Saturday, 24 June 2017

._._._

And like that the enthusiasms left along with two of the four hatch surrounds in one piece, it seems the time it took from me releasing them from the coachroof bonded to its shape and giving them a coat of epoxy and cloth they 'relaxed' their shape to the point they dont fit anymore.Tried to clamp them up into their original shape and 'crack' broke one in half and then did it again to another one. Brilliant! more time and money down the drain..........And then the voices start over again.

Do you really want to do this anymore?

I've been mulling the situation over since returning from NZ and my situation is this: i'm 42 years old a jobbing carpenter with no savings in the bank, no pension, a current account thats permanantly in overdraft & a paid work situation thats parlous at best.

So when in my more darker moments i think about how much more money is needed (£10 - 15K) to finish and how much i could realise from selling everything and cutting my losses, (i'm thinking inboard engine £3K, deck hardware £2K, electronics £1 - 2K tools, plant & machinery £2K and all the other items i kept of the original boat - cushions, cooker etc) i wouldn't be far off £8 - 10K.

Admittedly the above figure would still only cover half what i paid for everything but from where i'm sitting at the moment i couldn't half do with that back in the bank. Dont think i'm writing this to ellicit a certain response although that'll probably happen anyway I just can't justify how much this boats fighting me and the resources anymore.

When i started the project back in 2007 i was taking home £4k a month and getting finished each day around early afternoon such was the nature of the contract i was on (job and knock). So i was at a loose end and with the boat sat there in the yard i hit upon the idea of bringing it home to work on as it was a ballache if you forgot something plus i'd save £100 odd quid a month on yard fees. Little did i know what was waiting around the corner: namely an HMRC investigation as well as a recession (thats yet to end) both of which left rather massive holes in my personal finances.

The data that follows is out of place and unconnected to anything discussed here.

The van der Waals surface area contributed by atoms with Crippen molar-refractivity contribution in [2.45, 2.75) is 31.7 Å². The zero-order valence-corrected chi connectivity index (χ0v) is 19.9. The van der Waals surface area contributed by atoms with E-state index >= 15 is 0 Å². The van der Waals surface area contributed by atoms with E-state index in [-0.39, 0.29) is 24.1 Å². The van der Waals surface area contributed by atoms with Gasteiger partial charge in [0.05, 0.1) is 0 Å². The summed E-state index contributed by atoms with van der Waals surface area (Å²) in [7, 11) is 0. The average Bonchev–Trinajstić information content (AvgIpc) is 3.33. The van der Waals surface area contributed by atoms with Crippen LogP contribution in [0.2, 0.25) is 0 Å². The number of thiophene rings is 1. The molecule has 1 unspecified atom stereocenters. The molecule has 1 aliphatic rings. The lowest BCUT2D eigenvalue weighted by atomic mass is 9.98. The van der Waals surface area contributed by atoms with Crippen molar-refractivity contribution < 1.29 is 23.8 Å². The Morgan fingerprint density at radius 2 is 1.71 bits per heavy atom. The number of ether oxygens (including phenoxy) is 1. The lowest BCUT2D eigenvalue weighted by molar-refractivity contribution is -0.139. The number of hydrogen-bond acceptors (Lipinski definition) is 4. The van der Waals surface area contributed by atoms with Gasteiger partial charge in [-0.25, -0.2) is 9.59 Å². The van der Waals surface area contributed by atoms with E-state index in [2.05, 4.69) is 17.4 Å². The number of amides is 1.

At the time i remember thinking 'come on chin up' and that worked for a while and if i'm honest the boat was a welcome distraction from the depressing reality of my lack of paid work. But in the distance i could see problems such was the rate at which i was burning through what was left of my savings plugging gaps in my earnings. In a way i had my head in the sand thinking something would come up but from that day (2009) to this nothing really has.

My working reality over the intervening years is probably like many of yours that read this: one of temporary (2 week or less) contracts, short term prospects, jumping at a moments notice usually to work weekends and evenings sometimes far from home going hand to mouth month after month year after year. The gig economy i think they call it.

For sure theres plenty of building work out there, i keep reading theres a shortage of skilled trades in the UK and there is if you don't mind working for a third of what you did 10 years ago and i understand why housebuilders are doing this (push costs down & profits up) but its just not enough to sustain both myself  & the boat.

I know i've said in the past its as dumb to carry on as it is to stop but i'm getting older, and leaving the financial aspect to one side its the time too and the fact life feels like its on hold for me a result of the time / money paradox (when you have one you seldom have the other) plus the guilt i feel if the weathers good and i'm not working on the boat, its enough to drive you insane i know i've been living it these past few years.

That said I'm over the embarassment of failure - to be honest i'm past caring and i've got to get realistic now, i think it was sailing antares going public with the failure of his Griffon project after a year or so that put mine in perspective. Mines been in the garden for some 8 years and seems no further down the road than 4 years ago when i last ground to a halt.